I recently had the privilege of speaking at the Professional Association for Customer Engagement annual convention in Orlando. As in prior years, the convention's primary focus was Telephone Consumer Protection Act compliance. The TCPA, which provides for unlimited statutory damages of up to $1,500 per violation, provides companies that seek to communicate with consumers via their mobile device with obvious reasons to comply.

Although the speakers addressed various subjects such as operations, management and employee best practices, this report will only cover the compliance track.

The first compliance session addressed the issue of maintaining electronic records when a notice of an actual or potential lawsuit has been received. Failing to preserve or destroying documents that may be relevant to a litigation will likely be viewed unfavorably by a judge, or worse sanctionable, if such actions were designed to intentionally avoid discovery. As an example, the panelists reported that one company that intentionally destroyed relevant documentation was ordered to pay $8.5 million in sanctions and had six attorneys referred to the California state bar for possible disciplinary proceedings.

The second compliance session focused on how to conduct a compliance call or text campaign following the FCC's July 2015 ruling. Specifically, the panelists focused on how to obtain appropriate consent for calling and texting consumers on their mobile phones and when and how consumers can revoke consent. They also discussed the expansive definition of an autodialer and the perils of calling reassigned numbers. Attendees heard that strict compliance with the new rules is a must to avoid lawsuits and costly litigation. While the panelists offered some valuable compliance guidance given the breadth of the topics covered, many attendees posed questions that were not easily answered, evidencing the compliance difficulties that the FCC's confusing and unreasonable rulings have presented.

Christine Reilly, co-chair of Manatt's TCPA Compliance and Class Action Defense practice group, and I presented the third compliance session, titled "TCPA 2.0: A Deeper Dive on FAQs." Whereas the prior sessions focused on the basics of the TCPA and recent FCC rulings, we took a different approach and shared real client questions that fall within the cracks of the TCPA rules and exposed the nuances and gray areas they present. We discussed the legal risks facing lead generation firms and the companies that buy and use the leads. We also addressed the various FCC exemptions to the TCPA consent rules for healthcare related calls subject to HIPAA and the issues and questions they raise. While the exemptions may be appropriate for some companies, in the end we concluded that most companies would not benefit from them.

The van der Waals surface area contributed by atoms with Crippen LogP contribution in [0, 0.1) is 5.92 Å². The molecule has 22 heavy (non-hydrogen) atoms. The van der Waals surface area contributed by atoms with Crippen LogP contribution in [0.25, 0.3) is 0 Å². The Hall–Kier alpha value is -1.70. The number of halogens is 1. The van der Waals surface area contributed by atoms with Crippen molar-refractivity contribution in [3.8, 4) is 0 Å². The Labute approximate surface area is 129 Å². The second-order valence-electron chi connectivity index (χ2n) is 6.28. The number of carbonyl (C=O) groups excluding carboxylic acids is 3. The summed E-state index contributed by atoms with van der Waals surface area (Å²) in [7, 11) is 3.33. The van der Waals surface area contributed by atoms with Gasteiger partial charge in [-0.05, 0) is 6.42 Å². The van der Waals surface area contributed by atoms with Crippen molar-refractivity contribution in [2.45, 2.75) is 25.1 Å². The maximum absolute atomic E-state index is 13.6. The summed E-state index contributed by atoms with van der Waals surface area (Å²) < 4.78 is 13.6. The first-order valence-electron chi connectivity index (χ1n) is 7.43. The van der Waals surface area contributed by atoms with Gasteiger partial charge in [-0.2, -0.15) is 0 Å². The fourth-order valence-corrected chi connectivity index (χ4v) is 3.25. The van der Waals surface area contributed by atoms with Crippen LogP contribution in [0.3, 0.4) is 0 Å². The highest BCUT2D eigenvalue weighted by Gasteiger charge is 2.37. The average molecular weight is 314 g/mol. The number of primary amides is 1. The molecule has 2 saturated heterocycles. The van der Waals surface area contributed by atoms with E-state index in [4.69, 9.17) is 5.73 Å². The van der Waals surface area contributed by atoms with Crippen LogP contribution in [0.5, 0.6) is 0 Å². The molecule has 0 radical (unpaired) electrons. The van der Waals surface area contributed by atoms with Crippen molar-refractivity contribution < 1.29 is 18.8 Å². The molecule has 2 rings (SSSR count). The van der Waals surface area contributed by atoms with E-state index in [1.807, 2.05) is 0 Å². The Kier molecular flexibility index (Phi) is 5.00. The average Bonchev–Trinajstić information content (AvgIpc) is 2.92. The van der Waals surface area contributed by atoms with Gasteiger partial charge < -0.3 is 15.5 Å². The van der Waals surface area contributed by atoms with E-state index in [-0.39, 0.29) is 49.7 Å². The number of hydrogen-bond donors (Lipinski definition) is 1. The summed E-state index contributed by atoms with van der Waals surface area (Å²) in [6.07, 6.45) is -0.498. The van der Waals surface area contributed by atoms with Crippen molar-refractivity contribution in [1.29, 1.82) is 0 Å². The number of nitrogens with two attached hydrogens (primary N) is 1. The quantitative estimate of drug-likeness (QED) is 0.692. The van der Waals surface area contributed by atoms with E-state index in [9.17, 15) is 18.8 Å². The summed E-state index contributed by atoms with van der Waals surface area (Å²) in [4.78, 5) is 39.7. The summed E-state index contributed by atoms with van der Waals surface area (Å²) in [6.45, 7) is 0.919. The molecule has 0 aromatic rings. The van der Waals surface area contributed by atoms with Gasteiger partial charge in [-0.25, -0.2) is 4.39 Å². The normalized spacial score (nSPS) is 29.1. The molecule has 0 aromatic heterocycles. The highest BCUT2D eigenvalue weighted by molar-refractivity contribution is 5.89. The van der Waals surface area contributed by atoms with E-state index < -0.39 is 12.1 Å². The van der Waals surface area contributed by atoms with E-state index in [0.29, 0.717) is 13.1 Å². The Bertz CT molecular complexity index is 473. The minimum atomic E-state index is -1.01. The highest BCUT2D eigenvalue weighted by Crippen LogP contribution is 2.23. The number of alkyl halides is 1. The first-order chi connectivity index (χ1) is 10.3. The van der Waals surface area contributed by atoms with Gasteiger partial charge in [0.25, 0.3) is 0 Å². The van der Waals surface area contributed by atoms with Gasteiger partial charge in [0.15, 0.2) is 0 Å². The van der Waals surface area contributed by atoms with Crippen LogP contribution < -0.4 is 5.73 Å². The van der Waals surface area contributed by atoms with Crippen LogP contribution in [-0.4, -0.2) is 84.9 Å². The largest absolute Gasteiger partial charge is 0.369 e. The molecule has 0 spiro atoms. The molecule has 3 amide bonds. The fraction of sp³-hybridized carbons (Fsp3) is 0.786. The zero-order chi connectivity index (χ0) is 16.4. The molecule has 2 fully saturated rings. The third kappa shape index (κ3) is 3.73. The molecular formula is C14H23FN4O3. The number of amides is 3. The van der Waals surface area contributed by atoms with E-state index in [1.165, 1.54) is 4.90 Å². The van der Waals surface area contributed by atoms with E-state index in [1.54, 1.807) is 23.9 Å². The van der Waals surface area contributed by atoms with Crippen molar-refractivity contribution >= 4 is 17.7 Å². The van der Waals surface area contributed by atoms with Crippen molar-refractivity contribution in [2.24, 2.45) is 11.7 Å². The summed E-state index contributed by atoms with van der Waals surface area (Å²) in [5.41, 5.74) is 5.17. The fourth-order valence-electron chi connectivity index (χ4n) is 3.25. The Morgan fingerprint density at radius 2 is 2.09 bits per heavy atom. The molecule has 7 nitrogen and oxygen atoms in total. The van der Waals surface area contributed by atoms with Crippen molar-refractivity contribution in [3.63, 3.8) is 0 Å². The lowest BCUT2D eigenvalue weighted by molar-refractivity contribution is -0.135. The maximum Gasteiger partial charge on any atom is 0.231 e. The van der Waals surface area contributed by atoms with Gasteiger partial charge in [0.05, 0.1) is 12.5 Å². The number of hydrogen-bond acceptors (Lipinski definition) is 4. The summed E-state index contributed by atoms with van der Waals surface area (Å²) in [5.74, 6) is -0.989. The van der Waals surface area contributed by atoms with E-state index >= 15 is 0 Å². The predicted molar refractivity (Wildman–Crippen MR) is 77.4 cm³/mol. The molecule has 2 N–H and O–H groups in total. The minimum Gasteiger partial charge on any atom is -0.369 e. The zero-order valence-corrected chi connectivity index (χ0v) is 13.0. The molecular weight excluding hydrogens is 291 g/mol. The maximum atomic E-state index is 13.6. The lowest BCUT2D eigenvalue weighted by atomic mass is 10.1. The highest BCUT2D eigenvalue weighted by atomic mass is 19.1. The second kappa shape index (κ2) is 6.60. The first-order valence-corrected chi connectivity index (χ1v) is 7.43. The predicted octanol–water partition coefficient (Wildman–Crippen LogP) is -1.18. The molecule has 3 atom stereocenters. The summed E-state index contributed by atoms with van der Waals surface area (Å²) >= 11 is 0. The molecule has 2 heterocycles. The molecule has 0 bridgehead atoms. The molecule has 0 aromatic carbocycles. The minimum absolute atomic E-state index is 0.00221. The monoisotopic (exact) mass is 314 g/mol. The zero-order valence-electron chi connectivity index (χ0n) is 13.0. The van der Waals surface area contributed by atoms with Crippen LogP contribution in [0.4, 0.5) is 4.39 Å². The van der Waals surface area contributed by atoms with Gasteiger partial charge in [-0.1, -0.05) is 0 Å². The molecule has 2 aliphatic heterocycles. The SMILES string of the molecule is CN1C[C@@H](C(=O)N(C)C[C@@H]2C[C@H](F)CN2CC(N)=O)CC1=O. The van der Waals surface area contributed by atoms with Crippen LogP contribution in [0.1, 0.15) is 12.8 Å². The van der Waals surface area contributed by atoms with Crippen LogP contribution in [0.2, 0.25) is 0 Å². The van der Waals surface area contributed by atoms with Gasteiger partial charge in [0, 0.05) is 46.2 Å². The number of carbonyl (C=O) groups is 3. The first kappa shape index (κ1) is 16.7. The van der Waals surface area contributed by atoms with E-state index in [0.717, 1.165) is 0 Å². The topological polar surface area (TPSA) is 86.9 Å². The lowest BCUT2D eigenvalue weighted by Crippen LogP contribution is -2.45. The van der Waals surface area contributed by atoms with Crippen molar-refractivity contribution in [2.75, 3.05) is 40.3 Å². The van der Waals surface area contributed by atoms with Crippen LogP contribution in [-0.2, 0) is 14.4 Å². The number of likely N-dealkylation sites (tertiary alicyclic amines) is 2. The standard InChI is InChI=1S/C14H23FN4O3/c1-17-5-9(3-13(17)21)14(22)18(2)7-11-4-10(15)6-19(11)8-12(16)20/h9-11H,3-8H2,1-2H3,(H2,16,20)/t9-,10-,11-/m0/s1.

We also addressed the issue of whether using a manual dialer to avoid coverage of the TCPA really provides the user with any meaningful benefits. Given the FCC's expansive definition of an autodialer in its July 2015 ruling, developing a truly manual dialer may be elusive for many. But those who do invest in this technology are sorely mistaken if they believe they can be used to place unsolicited marketing calls (including texts) to mobile phones without fear of lawsuits. While they may ultimately have some cases dismissed by offering credible testimony in support of their dialer, other cases will still be filed and costs will be incurred in the pursuit of proving such point. Further, these companies must still comply with state laws that prohibit unsolicited marketing calls to mobile phones, regardless of the method used to place such calls. Putting aside the legal issues implicated in conducting these types of campaigns, companies need to consider the reputational harm and fallout that may ensue.

Finally, we addressed recent statements by the FTC that appear to limit the scope of the existing business relationship exemption (EBR) in the Telemarketing Sales Rule (TSR) and TCPA Do Not Call regulations (DNC). In its recent revisions to the TSR and its Biennial Report to Congress on the DNC rules, the FTC stated that an inquiry EBR belongs only to the party that is known to the consumer and from whom the inquiry is directly obtained. This would appear to limit lead generation companies from obtaining leads for third parties. But the FTC stopped just short of an absolute ban in the DNC report by acknowledging that a recipient of a lead may rely on an inquiry EBR exemption if the party was identified to the consumer at the time the consumer responded to the offer.

Further, we reported that in its Biennial DNC report, the FTC added a consumer "expectation" qualifier to purchase EBRs by stating that companies must consider whether a consumer who is on the federal DNC list would reasonably expect to receive a call from a company from which the consumer made a purchase. For example, the FTC questioned whether a consumer who makes a one-time purchase from a company would reasonably expect that such purchase would trump their desire not to receive marketing calls from the company.